Innis concedes House race, abandons recount effort
LAS VEGAS — A Nevada congressional candidate who came in second place in the Republican primary earlier this month conceded the race Monday and abandoned a bid for a recount.
Niger Innis called state Assemblyman Cresent Hardy on Monday, about two weeks after the election, and congratulated him on his win, according to Innis’ campaign.
“As much as I’d like to continue, and I still believe in my heart that the vote tabulations are flawed, it’s time to move on,” Innis said in a statement.
Hardy received 43 percent of the vote in the 4th Congressional District primary, while Innis took 33 percent and Mike Monroe earned 22 percent.
Innis questioned how Monroe made such a strong showing while conducting virtually no campaign activities.
“For a relatively unknown to not campaign, not spend money nor to make any effort whatsoever to campaign, and then receive over 22 percent of the vote, should make even the most experienced political observer question the process,” he said.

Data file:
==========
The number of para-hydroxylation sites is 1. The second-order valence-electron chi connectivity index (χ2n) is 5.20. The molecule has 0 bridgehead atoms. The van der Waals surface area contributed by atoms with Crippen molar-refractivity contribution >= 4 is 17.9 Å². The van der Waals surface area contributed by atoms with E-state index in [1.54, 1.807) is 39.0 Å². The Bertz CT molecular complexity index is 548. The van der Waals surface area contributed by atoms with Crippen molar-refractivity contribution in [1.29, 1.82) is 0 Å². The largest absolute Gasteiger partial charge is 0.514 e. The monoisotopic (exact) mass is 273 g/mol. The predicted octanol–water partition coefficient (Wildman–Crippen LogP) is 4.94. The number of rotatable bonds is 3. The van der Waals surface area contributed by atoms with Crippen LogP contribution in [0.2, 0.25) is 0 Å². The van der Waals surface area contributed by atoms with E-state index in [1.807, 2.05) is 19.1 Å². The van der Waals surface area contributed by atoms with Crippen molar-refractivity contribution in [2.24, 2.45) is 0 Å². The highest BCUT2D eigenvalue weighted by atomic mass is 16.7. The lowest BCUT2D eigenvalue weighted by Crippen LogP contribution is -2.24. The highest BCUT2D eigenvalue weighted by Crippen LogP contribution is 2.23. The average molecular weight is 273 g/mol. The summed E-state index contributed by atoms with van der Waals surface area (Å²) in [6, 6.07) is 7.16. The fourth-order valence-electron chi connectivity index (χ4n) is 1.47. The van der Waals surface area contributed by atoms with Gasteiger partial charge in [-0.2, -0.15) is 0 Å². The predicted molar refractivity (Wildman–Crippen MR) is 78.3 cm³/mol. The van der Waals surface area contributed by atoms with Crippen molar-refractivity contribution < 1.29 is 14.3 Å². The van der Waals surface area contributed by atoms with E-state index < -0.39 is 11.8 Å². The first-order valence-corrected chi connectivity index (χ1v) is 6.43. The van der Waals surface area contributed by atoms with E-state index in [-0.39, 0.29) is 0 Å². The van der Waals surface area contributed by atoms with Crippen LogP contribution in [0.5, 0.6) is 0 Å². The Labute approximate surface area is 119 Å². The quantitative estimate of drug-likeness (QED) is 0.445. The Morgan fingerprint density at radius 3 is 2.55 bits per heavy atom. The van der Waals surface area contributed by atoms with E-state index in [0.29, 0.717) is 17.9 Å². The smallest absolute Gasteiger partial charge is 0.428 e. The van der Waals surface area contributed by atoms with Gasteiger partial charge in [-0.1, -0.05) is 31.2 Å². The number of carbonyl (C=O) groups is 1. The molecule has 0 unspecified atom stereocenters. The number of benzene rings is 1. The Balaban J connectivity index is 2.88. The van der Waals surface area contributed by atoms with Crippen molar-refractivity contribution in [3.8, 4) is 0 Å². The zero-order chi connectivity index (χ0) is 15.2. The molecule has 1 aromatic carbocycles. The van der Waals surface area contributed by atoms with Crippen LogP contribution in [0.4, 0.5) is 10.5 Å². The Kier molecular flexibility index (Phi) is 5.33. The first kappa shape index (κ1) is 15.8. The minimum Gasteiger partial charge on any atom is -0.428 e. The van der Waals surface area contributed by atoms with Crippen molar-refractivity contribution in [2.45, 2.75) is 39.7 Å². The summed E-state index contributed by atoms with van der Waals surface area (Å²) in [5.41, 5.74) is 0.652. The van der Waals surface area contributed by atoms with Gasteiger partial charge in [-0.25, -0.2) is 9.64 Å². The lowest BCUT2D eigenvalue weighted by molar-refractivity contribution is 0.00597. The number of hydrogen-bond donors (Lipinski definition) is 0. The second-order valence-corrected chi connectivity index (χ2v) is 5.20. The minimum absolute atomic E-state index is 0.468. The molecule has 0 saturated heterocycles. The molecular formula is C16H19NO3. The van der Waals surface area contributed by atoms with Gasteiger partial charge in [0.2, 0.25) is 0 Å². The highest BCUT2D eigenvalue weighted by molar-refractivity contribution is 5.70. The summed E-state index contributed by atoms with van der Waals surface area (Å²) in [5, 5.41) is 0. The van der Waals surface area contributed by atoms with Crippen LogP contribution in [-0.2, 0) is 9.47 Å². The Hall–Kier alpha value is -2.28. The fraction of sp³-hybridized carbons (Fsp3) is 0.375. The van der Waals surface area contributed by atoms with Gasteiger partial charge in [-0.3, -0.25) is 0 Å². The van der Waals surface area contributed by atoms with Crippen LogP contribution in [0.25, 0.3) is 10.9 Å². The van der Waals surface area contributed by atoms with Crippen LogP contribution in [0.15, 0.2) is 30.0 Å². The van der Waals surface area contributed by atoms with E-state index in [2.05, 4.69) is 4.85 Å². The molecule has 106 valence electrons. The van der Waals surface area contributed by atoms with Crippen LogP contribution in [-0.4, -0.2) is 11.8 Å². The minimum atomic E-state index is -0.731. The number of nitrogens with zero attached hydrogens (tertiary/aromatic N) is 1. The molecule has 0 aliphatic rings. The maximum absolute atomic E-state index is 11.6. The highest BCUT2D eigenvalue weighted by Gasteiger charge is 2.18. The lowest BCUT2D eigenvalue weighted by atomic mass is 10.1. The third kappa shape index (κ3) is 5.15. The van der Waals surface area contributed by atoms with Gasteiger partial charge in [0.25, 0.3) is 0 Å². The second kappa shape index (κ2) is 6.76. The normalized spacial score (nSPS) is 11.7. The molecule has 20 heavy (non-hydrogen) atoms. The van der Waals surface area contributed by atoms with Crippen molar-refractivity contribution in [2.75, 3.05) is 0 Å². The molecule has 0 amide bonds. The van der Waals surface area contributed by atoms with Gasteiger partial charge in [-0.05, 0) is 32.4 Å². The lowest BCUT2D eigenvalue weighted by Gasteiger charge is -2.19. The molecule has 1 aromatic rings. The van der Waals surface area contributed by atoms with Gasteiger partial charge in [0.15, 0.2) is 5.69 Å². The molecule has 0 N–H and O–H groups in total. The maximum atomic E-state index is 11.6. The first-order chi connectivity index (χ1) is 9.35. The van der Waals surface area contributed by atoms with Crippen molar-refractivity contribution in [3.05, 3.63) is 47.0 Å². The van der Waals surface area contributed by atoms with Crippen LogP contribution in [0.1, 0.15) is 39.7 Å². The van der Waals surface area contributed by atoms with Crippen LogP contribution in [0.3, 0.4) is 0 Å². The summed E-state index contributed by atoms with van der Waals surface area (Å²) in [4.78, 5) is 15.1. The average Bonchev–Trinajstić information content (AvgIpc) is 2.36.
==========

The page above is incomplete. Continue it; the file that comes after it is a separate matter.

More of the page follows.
Monroe, who was making his third unsuccessful bid for Congress, said voters resonated with his platform and called Innis “a sore loser.”
Innis said his campaign team conducted its own preliminary probe into the vote tallies and found few voters were aware of Monroe’s candidacy. But the campaign team, noting the burden of proof for a voter-fraud complaint rested with the team, determined a full investigation into the calibration of the voting machines would be “an expensive, time-consuming initiative.”
Innis said he decided it was time to back his fellow Republican Hardy in his bid to unseat Democratic Rep. Steven Horsford.
The sprawling, diverse 4th Congressional District stretches from North Las Vegas to Yerington and Ely.